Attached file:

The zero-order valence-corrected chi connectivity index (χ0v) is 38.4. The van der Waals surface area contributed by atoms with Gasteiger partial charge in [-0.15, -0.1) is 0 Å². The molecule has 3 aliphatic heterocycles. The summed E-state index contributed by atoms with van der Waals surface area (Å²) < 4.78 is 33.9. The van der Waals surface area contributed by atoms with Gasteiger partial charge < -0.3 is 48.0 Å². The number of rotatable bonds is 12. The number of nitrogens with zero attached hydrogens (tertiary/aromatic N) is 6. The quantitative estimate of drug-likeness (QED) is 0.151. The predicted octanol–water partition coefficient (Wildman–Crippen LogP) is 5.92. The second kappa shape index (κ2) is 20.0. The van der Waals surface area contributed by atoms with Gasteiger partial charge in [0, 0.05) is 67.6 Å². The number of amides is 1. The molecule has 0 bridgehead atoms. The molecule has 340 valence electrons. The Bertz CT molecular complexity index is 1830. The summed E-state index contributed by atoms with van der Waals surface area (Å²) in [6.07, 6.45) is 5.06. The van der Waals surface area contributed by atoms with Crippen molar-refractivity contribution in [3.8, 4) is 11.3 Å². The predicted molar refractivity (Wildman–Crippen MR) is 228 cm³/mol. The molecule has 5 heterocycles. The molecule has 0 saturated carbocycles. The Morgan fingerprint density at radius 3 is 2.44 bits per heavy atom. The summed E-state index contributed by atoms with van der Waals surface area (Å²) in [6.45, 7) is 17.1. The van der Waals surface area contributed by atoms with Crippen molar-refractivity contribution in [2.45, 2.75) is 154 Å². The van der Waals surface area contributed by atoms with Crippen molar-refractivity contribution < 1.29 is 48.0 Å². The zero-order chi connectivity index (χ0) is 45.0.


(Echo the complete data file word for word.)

The zero-order valence-corrected chi connectivity index (χ0v) is 38.4. The van der Waals surface area contributed by atoms with Gasteiger partial charge in [-0.15, -0.1) is 0 Å². The molecule has 3 aliphatic heterocycles. The summed E-state index contributed by atoms with van der Waals surface area (Å²) < 4.78 is 33.9. The van der Waals surface area contributed by atoms with Gasteiger partial charge < -0.3 is 48.0 Å². The number of rotatable bonds is 12. The number of nitrogens with zero attached hydrogens (tertiary/aromatic N) is 6. The quantitative estimate of drug-likeness (QED) is 0.151. The predicted octanol–water partition coefficient (Wildman–Crippen LogP) is 5.92. The second kappa shape index (κ2) is 20.0. The van der Waals surface area contributed by atoms with Gasteiger partial charge in [0, 0.05) is 67.6 Å². The number of amides is 1. The molecule has 0 bridgehead atoms. The molecule has 340 valence electrons. The Bertz CT molecular complexity index is 1830. The summed E-state index contributed by atoms with van der Waals surface area (Å²) in [6.07, 6.45) is 5.06. The van der Waals surface area contributed by atoms with Crippen molar-refractivity contribution in [3.8, 4) is 11.3 Å². The predicted molar refractivity (Wildman–Crippen MR) is 228 cm³/mol. The molecule has 5 heterocycles. The molecule has 0 saturated carbocycles. The Morgan fingerprint density at radius 3 is 2.44 bits per heavy atom. The summed E-state index contributed by atoms with van der Waals surface area (Å²) in [6.45, 7) is 17.1. The van der Waals surface area contributed by atoms with Crippen molar-refractivity contribution in [2.45, 2.75) is 154 Å². The van der Waals surface area contributed by atoms with Crippen molar-refractivity contribution < 1.29 is 48.0 Å². The zero-order chi connectivity index (χ0) is 45.0.